EtOH-Water azeotrope at top (D1)

Pure water at bottom (B1)

3) Entrainer recovery column

Aqueous phase from decanter is column feed

Pure water is taken at the bottom (B3)

Top product (D3) is close to the EtOH-water

azeotrope + some benzene left

2) Azeotropic column

Ternary heterogeneous azeotrope (A12E) at top

column • Ternary heterogeneous azeotrope (A12E) at top • Splits in two liquid phases in a

Splits in two liquid phases in a decanter

Benzene-rich phase is recycled at the top

Pure EtOH is taken at bottom (B2)

Benzene A12E 2 O
Benzene
A12E
2 O

H

EtOH

• Benzene-rich phase is recycled at the top • Pure EtOH is taken at bottom (B2)

4) Extractive distillation

Definition:

o

Heavy entrainer is used with high boiling point

o

Distillation is carried out in a two-feed column with a heavy entrainer added continously at the top

o

Entrainer is recovered in a second column

Principle:

o

The entrainer alters the relative volatility of the original components

o

The entrainer has a substantial higher affinity to

one of the original components and ‘‘extracts’’ it

downwards the azeotropic column

Applicability:

o Most widely used method in the industry

24

extracts ’’ it downwards the azeotropic column • Applicability: o Most widely used method in the
extracts ’’ it downwards the azeotropic column • Applicability: o Most widely used method in the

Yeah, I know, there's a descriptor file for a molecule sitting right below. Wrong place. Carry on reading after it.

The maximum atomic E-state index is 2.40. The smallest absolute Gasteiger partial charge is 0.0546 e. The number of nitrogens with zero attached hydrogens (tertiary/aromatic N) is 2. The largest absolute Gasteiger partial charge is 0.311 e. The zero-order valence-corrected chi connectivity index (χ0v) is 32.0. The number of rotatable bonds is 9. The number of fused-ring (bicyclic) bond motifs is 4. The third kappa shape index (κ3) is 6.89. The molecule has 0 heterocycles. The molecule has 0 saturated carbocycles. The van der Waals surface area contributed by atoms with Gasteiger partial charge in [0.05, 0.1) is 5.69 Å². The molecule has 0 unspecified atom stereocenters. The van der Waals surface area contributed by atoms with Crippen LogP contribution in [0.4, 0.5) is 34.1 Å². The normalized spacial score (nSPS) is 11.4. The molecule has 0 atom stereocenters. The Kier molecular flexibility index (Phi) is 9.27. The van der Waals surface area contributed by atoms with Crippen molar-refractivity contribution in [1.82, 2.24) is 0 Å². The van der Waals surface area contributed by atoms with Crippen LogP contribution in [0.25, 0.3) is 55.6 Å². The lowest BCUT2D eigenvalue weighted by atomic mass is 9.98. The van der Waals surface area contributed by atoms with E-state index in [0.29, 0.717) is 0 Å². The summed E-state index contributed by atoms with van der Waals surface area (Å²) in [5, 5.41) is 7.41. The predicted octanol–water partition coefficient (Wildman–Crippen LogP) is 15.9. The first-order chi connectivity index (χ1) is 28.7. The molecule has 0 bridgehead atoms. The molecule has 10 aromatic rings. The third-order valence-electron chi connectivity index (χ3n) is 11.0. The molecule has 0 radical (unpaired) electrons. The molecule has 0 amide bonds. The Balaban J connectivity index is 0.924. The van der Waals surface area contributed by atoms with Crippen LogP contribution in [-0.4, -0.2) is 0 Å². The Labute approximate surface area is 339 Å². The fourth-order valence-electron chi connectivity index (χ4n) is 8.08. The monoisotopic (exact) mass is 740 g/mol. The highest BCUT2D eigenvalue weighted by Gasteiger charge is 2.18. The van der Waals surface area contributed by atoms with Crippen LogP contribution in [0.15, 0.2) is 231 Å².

Feasibility and synthesis for extractive distillation

Pure component 1 (D1) is taken as top product from extractive column

• Entrainer “extracts” component 2 at the bottom (B1)

Entrainer recovery column separates entrainer from component 2

Pure entrainer (E) is recovered at bottom (B2) and used as reflux in extractive column

Rectifying section Rectifying section Binary feed (1 & 2) F Bottom section
Rectifying
section
Rectifying
section
Binary feed
(1 & 2)
F
Bottom
section

Bottom section

25

extractive column Rectifying section Rectifying section Binary feed (1 & 2) F Bottom section Bottom section

Examples from Oil & Gas CRAIER plant at Kårstø

A common azeotrope in oil and gas industry is the ethane / CO 2 azeotrope

CO 2 has a volatility between methane and ethane

CO 2 distributes between natural gas and NGL in a gas processing plant

between natural gas and NGL in a gas processing plant CO 2 C2 C1 C3 *
CO 2 C2 C1 C3
CO 2
C2
C1
C3

* Anette Kornberg, “Equation of State for the System CO2 and Ethane, Project report, NTNU, Dec. 2007

2 C2 C1 C3 * Anette Kornberg, “Equation of State for the System CO2 and Ethane,

CO 2 Removal and Increased Ethane Recovery (CRAIER)

CO 2 Removal and Increased Ethane Recovery (CRAIER) 27
CO 2 Removal and Increased Ethane Recovery (CRAIER) 27

CRAIER column

C 2 + CO 2 (+ C1) ~ 20 mol% CO 2
C 2 + CO 2 (+ C1)
~ 20 mol% CO 2

Az C 2 /CO 2 ~ 50 mol% CO 2

C 2 product (pure)

CRAIER column C 2 + CO 2 (+ C1) ~ 20 mol% CO 2 Az C

Examples from Oil & Gas Ryan Holmes process

Invented by Jim Ryan and Art Holmes*

Cryogenic distillation process for the removal of CO 2 from natural gas

Suitable for removing high CO 2 contents from natural gas

• Uses extractive distillation to ‘‘break’’ the CO 2 / C2 azeotrope